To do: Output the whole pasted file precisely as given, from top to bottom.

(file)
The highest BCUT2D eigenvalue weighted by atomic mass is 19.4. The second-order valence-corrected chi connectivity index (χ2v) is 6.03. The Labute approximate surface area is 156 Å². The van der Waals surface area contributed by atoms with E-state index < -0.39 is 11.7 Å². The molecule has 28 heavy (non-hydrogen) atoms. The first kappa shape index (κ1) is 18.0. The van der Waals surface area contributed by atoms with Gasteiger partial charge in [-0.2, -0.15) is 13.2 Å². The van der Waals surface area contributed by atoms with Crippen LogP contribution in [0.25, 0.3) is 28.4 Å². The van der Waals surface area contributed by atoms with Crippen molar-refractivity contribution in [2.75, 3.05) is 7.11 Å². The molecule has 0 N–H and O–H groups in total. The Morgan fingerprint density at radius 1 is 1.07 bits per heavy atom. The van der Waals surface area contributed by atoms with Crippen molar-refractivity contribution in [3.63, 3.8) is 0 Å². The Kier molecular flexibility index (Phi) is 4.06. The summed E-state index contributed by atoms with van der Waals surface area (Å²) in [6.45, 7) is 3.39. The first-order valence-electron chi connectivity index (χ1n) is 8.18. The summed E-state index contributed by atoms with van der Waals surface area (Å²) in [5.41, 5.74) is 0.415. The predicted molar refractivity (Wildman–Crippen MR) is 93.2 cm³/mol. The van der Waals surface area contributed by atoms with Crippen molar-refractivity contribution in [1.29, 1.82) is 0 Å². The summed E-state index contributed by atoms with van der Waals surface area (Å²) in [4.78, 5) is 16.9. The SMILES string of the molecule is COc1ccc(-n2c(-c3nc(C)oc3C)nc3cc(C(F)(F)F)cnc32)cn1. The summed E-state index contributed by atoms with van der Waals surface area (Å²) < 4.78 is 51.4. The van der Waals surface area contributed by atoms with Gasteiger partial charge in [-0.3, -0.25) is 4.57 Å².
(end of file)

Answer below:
The highest BCUT2D eigenvalue weighted by atomic mass is 19.4. The second-order valence-corrected chi connectivity index (χ2v) is 6.03. The Labute approximate surface area is 156 Å². The van der Waals surface area contributed by atoms with E-state index < -0.39 is 11.7 Å². The molecule has 28 heavy (non-hydrogen) atoms. The first kappa shape index (κ1) is 18.0. The van der Waals surface area contributed by atoms with Gasteiger partial charge in [-0.2, -0.15) is 13.2 Å². The van der Waals surface area contributed by atoms with Crippen LogP contribution in [0.25, 0.3) is 28.4 Å². The van der Waals surface area contributed by atoms with Crippen molar-refractivity contribution in [2.75, 3.05) is 7.11 Å². The molecule has 0 N–H and O–H groups in total. The Morgan fingerprint density at radius 1 is 1.07 bits per heavy atom. The van der Waals surface area contributed by atoms with Crippen molar-refractivity contribution in [3.63, 3.8) is 0 Å². The Kier molecular flexibility index (Phi) is 4.06. The summed E-state index contributed by atoms with van der Waals surface area (Å²) in [6.45, 7) is 3.39. The first-order valence-electron chi connectivity index (χ1n) is 8.18. The summed E-state index contributed by atoms with van der Waals surface area (Å²) in [5.41, 5.74) is 0.415. The predicted molar refractivity (Wildman–Crippen MR) is 93.2 cm³/mol. The van der Waals surface area contributed by atoms with Crippen molar-refractivity contribution in [1.29, 1.82) is 0 Å². The summed E-state index contributed by atoms with van der Waals surface area (Å²) in [4.78, 5) is 16.9. The SMILES string of the molecule is COc1ccc(-n2c(-c3nc(C)oc3C)nc3cc(C(F)(F)F)cnc32)cn1. The summed E-state index contributed by atoms with van der Waals surface area (Å²) < 4.78 is 51.4. The van der Waals surface area contributed by atoms with Gasteiger partial charge in [-0.3, -0.25) is 4.57 Å².